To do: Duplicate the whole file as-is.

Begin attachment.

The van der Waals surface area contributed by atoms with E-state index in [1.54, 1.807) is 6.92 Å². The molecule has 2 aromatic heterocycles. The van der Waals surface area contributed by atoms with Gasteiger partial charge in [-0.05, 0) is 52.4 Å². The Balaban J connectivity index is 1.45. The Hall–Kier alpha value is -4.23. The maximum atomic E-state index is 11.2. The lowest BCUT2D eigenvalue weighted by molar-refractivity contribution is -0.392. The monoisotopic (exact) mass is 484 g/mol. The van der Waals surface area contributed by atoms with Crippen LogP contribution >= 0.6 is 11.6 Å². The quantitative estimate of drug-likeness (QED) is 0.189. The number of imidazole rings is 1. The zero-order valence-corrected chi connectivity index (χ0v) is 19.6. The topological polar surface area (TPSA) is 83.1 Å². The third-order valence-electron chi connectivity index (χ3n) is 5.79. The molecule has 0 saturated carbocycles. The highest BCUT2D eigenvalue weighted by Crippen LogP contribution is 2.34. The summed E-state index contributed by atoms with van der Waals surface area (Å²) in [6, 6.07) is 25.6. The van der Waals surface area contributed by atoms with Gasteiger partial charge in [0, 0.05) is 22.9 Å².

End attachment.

The van der Waals surface area contributed by atoms with E-state index in [1.54, 1.807) is 6.92 Å². The molecule has 2 aromatic heterocycles. The van der Waals surface area contributed by atoms with Gasteiger partial charge in [-0.05, 0) is 52.4 Å². The Balaban J connectivity index is 1.45. The Hall–Kier alpha value is -4.23. The maximum atomic E-state index is 11.2. The lowest BCUT2D eigenvalue weighted by molar-refractivity contribution is -0.392. The monoisotopic (exact) mass is 484 g/mol. The van der Waals surface area contributed by atoms with Crippen LogP contribution >= 0.6 is 11.6 Å². The quantitative estimate of drug-likeness (QED) is 0.189. The number of imidazole rings is 1. The zero-order valence-corrected chi connectivity index (χ0v) is 19.6. The topological polar surface area (TPSA) is 83.1 Å². The third-order valence-electron chi connectivity index (χ3n) is 5.79. The molecule has 0 saturated carbocycles. The highest BCUT2D eigenvalue weighted by Crippen LogP contribution is 2.34. The summed E-state index contributed by atoms with van der Waals surface area (Å²) in [6, 6.07) is 25.6. The van der Waals surface area contributed by atoms with Gasteiger partial charge in [0, 0.05) is 22.9 Å².